One of the Cappadocian theologians, Gregory Nazianzus (330-389), in his fifth of the Theological Orations, gave a strong, forceful defense of the full deity of the Holy Spirit. After having argued against Arianism in the third and the fourth Orations, he devoted his fifth to the necessity of worshipping the Holy Spirit. Gregory contended,
This, then, is my position with regard to these things, and I hope it may be always my position, and that of whosoever is dear to me: to worship God the Father, God the Son, and God the Holy Ghost, three persons, one Godhead, undivided in honor and glory and substance and kingdom . . . but if he is to be worshiped, surely he is an object of adoration, and, if an object of adoration, he must be God; the one is linked to the other, a truly golden and saving chain. And indeed from the Spirit comes our new birth, and from the new birth our new creation, and from the new creation our deeper knowledge of the dignity of Him from whom it is derived . . . But now the swarm of testimonies shall burst upon you from which the deity of the Holy Ghost shall be shown to all who are not excessively stupid, or else altogether enemies to the Spirit, to be most clearly recognized in Scripture. [Hardy, 210, 211]
Gregory continued with a barrage of Scripture passages that show the operation of the Spirit as the divine support for Christ in his earthly ministry, others that contain the nomenclature, the force of which is to pronounce such a being God, and another sizable number that unfold the manifestations of power and presence that could only be true of God. In this impressive rhetorical broadside of scripture texts condensed into a mighty torrent of argument, Gregory strings together no less than fifty-five texts from both the Old and New Testaments. That such an impressive knowledge of Scripture and all its delicate canonical inter-relations lies behind the theological reasoning of the creeds should encourage the reader to use these historical documents as a guide to profitable study of the Bible.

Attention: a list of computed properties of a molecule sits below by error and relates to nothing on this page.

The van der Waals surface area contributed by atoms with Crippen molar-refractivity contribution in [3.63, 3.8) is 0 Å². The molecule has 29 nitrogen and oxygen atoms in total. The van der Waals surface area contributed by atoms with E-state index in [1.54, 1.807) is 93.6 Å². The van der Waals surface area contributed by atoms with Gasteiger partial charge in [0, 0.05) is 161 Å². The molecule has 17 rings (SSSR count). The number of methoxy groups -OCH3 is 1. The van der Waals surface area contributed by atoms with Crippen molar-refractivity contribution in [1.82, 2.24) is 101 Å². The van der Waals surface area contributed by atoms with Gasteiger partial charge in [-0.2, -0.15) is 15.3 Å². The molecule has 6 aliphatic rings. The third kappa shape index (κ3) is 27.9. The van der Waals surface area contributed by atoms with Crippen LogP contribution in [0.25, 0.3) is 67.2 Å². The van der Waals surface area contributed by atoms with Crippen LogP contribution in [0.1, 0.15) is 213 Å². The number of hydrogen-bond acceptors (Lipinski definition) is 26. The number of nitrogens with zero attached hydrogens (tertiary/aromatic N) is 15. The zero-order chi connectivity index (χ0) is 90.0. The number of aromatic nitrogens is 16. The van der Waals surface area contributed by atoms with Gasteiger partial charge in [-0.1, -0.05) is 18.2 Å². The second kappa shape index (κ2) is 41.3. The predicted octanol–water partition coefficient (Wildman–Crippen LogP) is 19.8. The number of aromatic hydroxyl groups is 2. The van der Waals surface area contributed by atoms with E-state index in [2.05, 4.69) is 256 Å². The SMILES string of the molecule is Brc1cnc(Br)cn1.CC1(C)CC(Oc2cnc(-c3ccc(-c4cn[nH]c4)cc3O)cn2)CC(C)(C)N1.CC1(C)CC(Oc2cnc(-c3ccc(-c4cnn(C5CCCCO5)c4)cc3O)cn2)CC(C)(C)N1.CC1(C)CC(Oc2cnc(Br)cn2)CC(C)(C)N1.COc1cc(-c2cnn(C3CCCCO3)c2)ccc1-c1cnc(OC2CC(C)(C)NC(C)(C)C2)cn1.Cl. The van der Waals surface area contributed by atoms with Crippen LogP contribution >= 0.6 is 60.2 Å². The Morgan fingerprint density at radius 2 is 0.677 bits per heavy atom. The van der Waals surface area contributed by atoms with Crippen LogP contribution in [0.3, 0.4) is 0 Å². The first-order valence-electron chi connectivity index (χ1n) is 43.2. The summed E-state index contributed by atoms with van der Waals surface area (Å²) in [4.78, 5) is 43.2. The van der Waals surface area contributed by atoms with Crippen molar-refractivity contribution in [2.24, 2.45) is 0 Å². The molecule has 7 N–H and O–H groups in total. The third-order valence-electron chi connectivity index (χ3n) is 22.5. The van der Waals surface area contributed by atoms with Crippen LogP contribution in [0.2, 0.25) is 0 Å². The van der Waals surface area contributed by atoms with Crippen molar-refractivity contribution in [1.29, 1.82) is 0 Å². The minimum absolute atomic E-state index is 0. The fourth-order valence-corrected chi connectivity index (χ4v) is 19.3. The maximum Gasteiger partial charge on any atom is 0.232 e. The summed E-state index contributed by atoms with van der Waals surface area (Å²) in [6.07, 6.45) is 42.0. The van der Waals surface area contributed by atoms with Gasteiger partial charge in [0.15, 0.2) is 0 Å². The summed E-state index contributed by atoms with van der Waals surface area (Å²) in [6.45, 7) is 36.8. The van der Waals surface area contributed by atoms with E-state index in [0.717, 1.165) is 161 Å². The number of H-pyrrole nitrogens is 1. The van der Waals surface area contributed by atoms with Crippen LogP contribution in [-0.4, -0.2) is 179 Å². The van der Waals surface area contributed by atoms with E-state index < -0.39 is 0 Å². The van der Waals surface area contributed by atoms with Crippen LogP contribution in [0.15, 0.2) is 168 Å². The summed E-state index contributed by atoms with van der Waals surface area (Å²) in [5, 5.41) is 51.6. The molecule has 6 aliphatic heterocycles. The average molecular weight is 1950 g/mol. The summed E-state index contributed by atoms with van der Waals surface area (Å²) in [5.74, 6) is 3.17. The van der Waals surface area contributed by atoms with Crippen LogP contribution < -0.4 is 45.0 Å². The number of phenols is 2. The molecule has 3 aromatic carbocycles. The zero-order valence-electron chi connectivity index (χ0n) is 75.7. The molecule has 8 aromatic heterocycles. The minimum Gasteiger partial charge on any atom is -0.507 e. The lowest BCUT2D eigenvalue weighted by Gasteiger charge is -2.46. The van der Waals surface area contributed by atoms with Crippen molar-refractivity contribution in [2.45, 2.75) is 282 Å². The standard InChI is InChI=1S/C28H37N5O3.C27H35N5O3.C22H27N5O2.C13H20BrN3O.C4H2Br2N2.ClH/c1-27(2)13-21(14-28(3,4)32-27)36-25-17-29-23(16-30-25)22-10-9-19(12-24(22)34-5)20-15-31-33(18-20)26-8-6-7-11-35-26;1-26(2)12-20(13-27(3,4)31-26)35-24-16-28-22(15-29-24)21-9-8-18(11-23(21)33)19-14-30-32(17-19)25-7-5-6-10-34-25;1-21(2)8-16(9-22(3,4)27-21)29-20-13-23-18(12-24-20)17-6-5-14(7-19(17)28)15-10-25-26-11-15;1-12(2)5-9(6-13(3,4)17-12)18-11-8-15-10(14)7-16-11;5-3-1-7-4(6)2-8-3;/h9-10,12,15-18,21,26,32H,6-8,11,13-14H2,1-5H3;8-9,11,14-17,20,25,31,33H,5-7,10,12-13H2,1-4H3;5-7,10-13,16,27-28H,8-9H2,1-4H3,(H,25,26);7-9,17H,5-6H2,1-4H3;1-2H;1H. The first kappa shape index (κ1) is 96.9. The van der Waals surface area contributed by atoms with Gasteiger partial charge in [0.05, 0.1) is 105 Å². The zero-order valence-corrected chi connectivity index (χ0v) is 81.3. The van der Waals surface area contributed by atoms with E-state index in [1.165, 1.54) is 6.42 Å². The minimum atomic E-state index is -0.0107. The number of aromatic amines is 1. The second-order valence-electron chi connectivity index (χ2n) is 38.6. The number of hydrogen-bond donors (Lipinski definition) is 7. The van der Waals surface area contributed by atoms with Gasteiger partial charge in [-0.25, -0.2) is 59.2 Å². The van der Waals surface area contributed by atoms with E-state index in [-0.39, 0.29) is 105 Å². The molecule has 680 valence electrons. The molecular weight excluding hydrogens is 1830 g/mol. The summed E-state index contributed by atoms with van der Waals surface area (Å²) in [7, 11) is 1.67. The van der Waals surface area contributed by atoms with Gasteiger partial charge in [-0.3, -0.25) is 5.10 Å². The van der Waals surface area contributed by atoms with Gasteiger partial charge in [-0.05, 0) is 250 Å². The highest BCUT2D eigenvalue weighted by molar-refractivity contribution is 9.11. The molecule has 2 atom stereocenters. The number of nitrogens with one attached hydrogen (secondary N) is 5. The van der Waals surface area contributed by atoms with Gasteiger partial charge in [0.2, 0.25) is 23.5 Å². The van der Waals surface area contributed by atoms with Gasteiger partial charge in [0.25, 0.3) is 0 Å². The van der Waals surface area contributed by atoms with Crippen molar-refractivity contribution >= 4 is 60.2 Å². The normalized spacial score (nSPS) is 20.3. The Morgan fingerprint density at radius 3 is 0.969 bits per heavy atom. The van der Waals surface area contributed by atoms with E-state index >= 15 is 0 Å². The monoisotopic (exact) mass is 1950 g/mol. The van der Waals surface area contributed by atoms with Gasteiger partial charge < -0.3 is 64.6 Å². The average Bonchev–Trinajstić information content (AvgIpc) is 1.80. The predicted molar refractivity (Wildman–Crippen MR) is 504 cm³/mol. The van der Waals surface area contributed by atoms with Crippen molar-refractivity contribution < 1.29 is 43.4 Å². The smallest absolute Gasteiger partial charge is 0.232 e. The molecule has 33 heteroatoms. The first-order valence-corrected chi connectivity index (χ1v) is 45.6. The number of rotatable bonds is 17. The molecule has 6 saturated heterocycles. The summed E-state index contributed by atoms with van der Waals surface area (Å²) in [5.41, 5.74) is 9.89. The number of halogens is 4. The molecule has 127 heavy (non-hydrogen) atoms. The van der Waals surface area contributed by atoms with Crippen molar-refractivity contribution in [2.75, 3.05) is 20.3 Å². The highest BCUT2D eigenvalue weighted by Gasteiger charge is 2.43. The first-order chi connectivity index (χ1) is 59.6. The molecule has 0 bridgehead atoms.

In a summary statement of the “faith which is boldly proclaimed among us,” preceding the presentation of the creed at Constantinople, the various heresies against whom the creed is designed are reviewed. This quick synopsis of decades of theological reasoning again shows today’s believer what a valuable resource these doctrinal symbols remain for growth in knowledge of truth and precision of thought on issues concerning divine revelation.
This faith should satisfy you and us, and all who do not pervert the word of truth—for it is the most ancient, it accords with the [creed of our] baptism, and teaches us to believe in the name of the Father, and of the Son and of the Holy Spirit—believing, that is to say, in one Godhead and power and substance of the Father and of the Son and of the Holy Spirit, of equal dignity and coeternal majesty, in three perfect hypostases, that is, three perfect persons. Thus no place is found for the error of Sabellius in which the hypostases are confused and their individualities taken away, nor does the blasphemy of the Eunomians and Arians and Pneutatomachi prevail, in which the substance or nature of the Godhead is cut up and some kind of later nature, created and of a different substance, is added to the uncreated and consubstantial and coeternal Trinity. We also preserve unperverted the doctrine of the incarnation of the Lord, receiving the dispensation of the flesh as neither without soul nor without mind nor incomplete, but knowing that he existed as perfect God, the Word, before all ages, and became perfect man in the last days for our salvation. [Hardy, 344]
The summary makes a clear affirmation of singularity of essence, power and equal dignity and coeternal majesty along with the maintenance of the truth that this singularity of essence mysteriously eternally exists as “three perfect persons” without “their individualities taken away.” As to the Son in his incarnation as eternal Son and perfect man, yet more carefully structured vocabulary of exclusivity and inclusivity needed to be forthcoming. For that we will look at the history and wording of the Symbol of Chalcedon.